CAMPAIGNERS are reeling after Health Secretary Patricia Hewitt ruled today that vital maternity services will be switched from Huddersfield to Halifax.
Her decision will dismay 40,000 people who put their names to petitions against the move.
Protest leaders urged the town's people to show their feelings by turning out in force for a march in Huddersfield tomorrow.
They want supporters to join in on at least part of the route from St Luke's Hospital, Crosland Moor, to St George's Square in the town centre.
Marchers set off at 11am expecting to reach the town centre at 12.30pm.
Patricia Hewitt's decision means that all consultant-led maternity services will be transferred to Calderdale Royal Hospital in Halifax.
Huddersfield Royal Infirmary will be left with a midwife-led maternity unit - forcing mothers who need specialist services to travel to Halifax.
Mrs Hewitt said: "Having undertaken a thorough review, the Independent Reconfiguration Panel has advised me that the proposals for reconfiguration of maternity services in Calderdale and Huddersfield represent the most appropriate way to deliver safe, effective and accessible maternity services for the 21st century.
"I am satisfied, based on the evidence identified by the IRP, that the proposed models of midwife-led units are sustainable, and, in conjunction with the findings relating to the previous concerns, are supportive of the normality of childbirth."
The campaign to keep a full maternity service in Huddersfield was backed by the Examiner.
Examiner editor Roy Wright and news editor Neil Atkinson met Mrs Hewitt in Westminster, along with MPs Barry Sheerman, Kali Mountford and Mary Creagh, to try to persuade her to overturn the decision.
Family doctor Jackie Grunsell, who founded the Save Huddersfield NHS campaign and was later elected as a councillor on the issue, said she was outraged by today's announcement.
She said: "I'm not surprised but I am extremely angry.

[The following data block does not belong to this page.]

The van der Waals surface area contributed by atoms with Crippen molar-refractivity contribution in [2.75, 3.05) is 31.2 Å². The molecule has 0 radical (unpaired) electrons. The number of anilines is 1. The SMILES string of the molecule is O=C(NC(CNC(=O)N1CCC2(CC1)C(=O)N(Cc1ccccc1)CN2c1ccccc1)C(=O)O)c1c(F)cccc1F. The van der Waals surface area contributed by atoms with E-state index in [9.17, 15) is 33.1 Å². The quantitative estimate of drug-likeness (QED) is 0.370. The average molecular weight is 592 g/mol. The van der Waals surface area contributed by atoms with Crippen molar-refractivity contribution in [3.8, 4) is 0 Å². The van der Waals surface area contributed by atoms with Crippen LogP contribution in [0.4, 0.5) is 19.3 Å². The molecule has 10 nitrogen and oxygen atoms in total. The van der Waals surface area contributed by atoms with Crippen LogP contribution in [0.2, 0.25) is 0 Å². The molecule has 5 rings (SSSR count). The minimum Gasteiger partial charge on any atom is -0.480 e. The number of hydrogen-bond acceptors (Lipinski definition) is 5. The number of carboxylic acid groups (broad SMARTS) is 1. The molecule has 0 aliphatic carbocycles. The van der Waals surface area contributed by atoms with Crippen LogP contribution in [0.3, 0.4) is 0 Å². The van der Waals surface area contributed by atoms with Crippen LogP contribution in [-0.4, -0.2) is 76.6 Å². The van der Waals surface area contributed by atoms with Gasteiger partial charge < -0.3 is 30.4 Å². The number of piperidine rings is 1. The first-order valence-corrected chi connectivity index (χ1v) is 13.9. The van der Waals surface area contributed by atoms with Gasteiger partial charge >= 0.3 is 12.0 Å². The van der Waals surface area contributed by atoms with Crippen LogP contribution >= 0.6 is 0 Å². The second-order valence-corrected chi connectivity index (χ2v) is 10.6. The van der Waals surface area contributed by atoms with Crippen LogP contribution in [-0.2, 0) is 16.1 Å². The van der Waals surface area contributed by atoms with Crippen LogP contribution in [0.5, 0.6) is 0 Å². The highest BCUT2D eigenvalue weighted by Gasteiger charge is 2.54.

"It's another example of bureaucrats going against public opinion - and professional opinion for that matter.
"To describe this panel as independent is a joke, quite frankly.
"To keep the service in Huddersfield would have set a dangerous precedent from the Government's point of view."
Dr Grunsell, who represents Crosland Moor and Netherton on Kirklees Council, said the decision was part of a wider move towards privatisation.
She said: "This decision is in line with the policy across the country to create super-hospitals which are better at attracting private investment.
"I'm absolutely against privatisation, there's no evidence that it benefits anyone. We end up paying more for a worse service."
Barbara Farrand, a founder member of the Save Huddersfield NHS Campaign, said pregnant women would be in danger because of frequent traffic hold-ups on the road from Huddersfield to Halifax.
She said: "I was caught there myself a few weeks ago. It took two hours and 10 minutes to get from Oakes to the Calderdale Royal Hospital.
"It's the worst stretch of road in the country."
Experts on the independent panel reached their recommendation after a series of meetings which included visits to Huddersfield to talk to campaigners.
Dr Peter Barrett, who chaired the panel, said: "The current configuration of maternity services does not provide an optimal or sustainable service for all women.
"Our report highlights that the future service will offer women living in Calderdale and Huddersfield a safer, more sustainable maternity service."